Turner Valley Council approved its 2022 operating budget on May 4 with no increase to the tax rate.
The Town will see increased revenue coming from higher property values. Assessed property values increased an average of 5.7 per cent, meaning the Town will collect $169,762 more tax revenue than last year, without raising property tax rates.
Residential and non-residential mill rates will stay the same at approximately 7.8 and 8.2 per cent, respectively.
CAO Shawn Patience said the increased revenue from assessments will cover policing costs, plus higher operating expenses, with about half of the extra revenue going to policing.
“Of that just over five per cent increase in assessment, almost (half) of that is actually going strictly to cover those increasing policing costs,” Patience said.
“That amount (for policing) was increased this year to just under $83,000, which represents just under a three per cent increase in our taxes.”
The rest of the increase, about 2.8 per cent, accounts for inflation, employee benefits, and increased fuel and supply costs across the board, he said.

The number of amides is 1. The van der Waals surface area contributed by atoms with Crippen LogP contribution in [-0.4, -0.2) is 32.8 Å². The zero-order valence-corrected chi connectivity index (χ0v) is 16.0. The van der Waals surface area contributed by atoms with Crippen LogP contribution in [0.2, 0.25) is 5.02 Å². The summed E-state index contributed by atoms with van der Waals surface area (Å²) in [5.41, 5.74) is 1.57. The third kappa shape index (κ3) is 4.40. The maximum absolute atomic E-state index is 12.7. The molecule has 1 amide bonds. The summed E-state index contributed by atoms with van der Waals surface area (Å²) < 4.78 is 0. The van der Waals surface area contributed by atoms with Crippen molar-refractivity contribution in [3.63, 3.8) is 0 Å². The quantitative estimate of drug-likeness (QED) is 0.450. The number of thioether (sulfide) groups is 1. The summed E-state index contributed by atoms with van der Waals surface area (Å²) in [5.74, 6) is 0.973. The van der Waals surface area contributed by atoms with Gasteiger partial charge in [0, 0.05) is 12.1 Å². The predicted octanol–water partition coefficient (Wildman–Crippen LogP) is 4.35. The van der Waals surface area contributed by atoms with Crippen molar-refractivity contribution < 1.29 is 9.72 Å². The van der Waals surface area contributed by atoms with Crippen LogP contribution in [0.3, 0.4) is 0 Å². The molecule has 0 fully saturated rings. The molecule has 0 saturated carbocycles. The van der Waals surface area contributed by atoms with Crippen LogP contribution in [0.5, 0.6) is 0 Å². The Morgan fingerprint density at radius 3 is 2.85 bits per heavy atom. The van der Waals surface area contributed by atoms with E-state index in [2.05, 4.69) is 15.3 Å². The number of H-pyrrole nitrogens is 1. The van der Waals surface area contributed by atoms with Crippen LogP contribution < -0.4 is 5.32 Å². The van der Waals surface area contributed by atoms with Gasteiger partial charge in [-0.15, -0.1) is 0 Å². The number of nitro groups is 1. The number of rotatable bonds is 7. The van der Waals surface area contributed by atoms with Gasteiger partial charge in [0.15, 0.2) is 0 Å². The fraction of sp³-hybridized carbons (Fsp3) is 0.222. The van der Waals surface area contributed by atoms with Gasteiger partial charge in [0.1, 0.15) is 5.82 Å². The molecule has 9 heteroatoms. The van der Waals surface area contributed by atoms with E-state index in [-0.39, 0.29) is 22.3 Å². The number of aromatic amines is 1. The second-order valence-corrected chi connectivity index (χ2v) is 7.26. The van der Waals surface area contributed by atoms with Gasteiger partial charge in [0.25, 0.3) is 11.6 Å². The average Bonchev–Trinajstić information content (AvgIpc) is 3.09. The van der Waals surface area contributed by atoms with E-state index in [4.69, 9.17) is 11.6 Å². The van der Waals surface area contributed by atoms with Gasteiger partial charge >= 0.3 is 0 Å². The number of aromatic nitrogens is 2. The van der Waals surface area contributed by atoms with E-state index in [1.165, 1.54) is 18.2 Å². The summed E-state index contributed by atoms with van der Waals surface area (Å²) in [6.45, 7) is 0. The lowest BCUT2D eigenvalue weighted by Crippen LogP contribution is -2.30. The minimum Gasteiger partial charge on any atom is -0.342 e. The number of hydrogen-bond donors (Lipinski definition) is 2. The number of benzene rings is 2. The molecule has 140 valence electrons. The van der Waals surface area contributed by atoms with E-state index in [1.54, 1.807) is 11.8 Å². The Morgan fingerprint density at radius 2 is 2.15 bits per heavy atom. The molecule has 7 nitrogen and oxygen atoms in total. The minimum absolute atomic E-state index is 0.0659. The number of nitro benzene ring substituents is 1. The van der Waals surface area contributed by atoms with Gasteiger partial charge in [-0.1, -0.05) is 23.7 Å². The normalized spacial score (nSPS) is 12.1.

Patience acknowledged there was “a lot of work here to ensure that we’ve kept this increase to a bare minimum,” adding that both administration and council deserve a lot of credit.
The Town’s operating budget was set at about $5.9 million. Despite the extra income from tax revenue, a deficit of nearly $30,000 will be covered from the tax stabilization fund.
Turner Valley held a public engagement meeting with administration and council members on April 26 to share information about the 2022 budget.
During that meeting, Corinne Middleton, manager of finance and corporate services for Turner Valley, said RCMP costs were $54,000 in 2021 and have increased this year.
“That is billed from the (provincial) government and we have to pay that," Middleton said.
She said the Town’s tax revenue has been stable over the last few years.
“If we look at the past five years, this would be the first year where we would see a significant increase in tax revenue," said Middleton.
Although the assessed values are up 5.7 per cent, not all properties will see the same increase in property taxes, she said. Some properties may see a decrease.
“It really depends on your property and how it has been assessed,” she said.
The Town also removed a deferral process for late property tax payments that was brought in during the COVID-19 pandemic.